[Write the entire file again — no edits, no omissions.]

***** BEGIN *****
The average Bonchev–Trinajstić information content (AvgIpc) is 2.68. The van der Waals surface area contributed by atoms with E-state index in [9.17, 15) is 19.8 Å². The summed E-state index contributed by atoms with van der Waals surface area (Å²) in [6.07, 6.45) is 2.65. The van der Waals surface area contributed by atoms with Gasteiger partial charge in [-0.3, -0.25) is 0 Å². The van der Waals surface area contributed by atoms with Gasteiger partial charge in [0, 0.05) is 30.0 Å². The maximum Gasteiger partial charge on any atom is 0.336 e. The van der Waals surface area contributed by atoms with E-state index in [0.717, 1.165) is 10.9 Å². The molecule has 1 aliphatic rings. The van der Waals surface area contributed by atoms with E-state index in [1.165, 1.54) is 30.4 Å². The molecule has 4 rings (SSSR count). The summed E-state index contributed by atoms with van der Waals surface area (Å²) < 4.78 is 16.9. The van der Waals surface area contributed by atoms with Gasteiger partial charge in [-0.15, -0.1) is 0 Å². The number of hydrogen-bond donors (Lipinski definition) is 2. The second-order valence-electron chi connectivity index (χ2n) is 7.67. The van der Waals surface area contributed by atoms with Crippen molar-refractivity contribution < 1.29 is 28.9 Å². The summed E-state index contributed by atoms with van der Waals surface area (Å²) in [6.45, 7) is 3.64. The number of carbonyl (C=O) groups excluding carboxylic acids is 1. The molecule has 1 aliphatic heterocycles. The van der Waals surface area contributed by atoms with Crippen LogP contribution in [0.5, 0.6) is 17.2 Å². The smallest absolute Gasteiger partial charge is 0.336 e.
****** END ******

The average Bonchev–Trinajstić information content (AvgIpc) is 2.68. The van der Waals surface area contributed by atoms with E-state index in [9.17, 15) is 19.8 Å². The summed E-state index contributed by atoms with van der Waals surface area (Å²) in [6.07, 6.45) is 2.65. The van der Waals surface area contributed by atoms with Gasteiger partial charge in [-0.3, -0.25) is 0 Å². The van der Waals surface area contributed by atoms with Gasteiger partial charge in [0, 0.05) is 30.0 Å². The maximum Gasteiger partial charge on any atom is 0.336 e. The van der Waals surface area contributed by atoms with E-state index in [0.717, 1.165) is 10.9 Å². The molecule has 1 aliphatic rings. The van der Waals surface area contributed by atoms with E-state index in [1.165, 1.54) is 30.4 Å². The molecule has 4 rings (SSSR count). The summed E-state index contributed by atoms with van der Waals surface area (Å²) < 4.78 is 16.9. The van der Waals surface area contributed by atoms with Gasteiger partial charge in [-0.15, -0.1) is 0 Å². The number of hydrogen-bond donors (Lipinski definition) is 2. The second-order valence-electron chi connectivity index (χ2n) is 7.67. The van der Waals surface area contributed by atoms with Crippen molar-refractivity contribution < 1.29 is 28.9 Å². The summed E-state index contributed by atoms with van der Waals surface area (Å²) in [6.45, 7) is 3.64. The number of carbonyl (C=O) groups excluding carboxylic acids is 1. The molecule has 1 aliphatic heterocycles. The van der Waals surface area contributed by atoms with Crippen LogP contribution in [0.5, 0.6) is 17.2 Å². The smallest absolute Gasteiger partial charge is 0.336 e.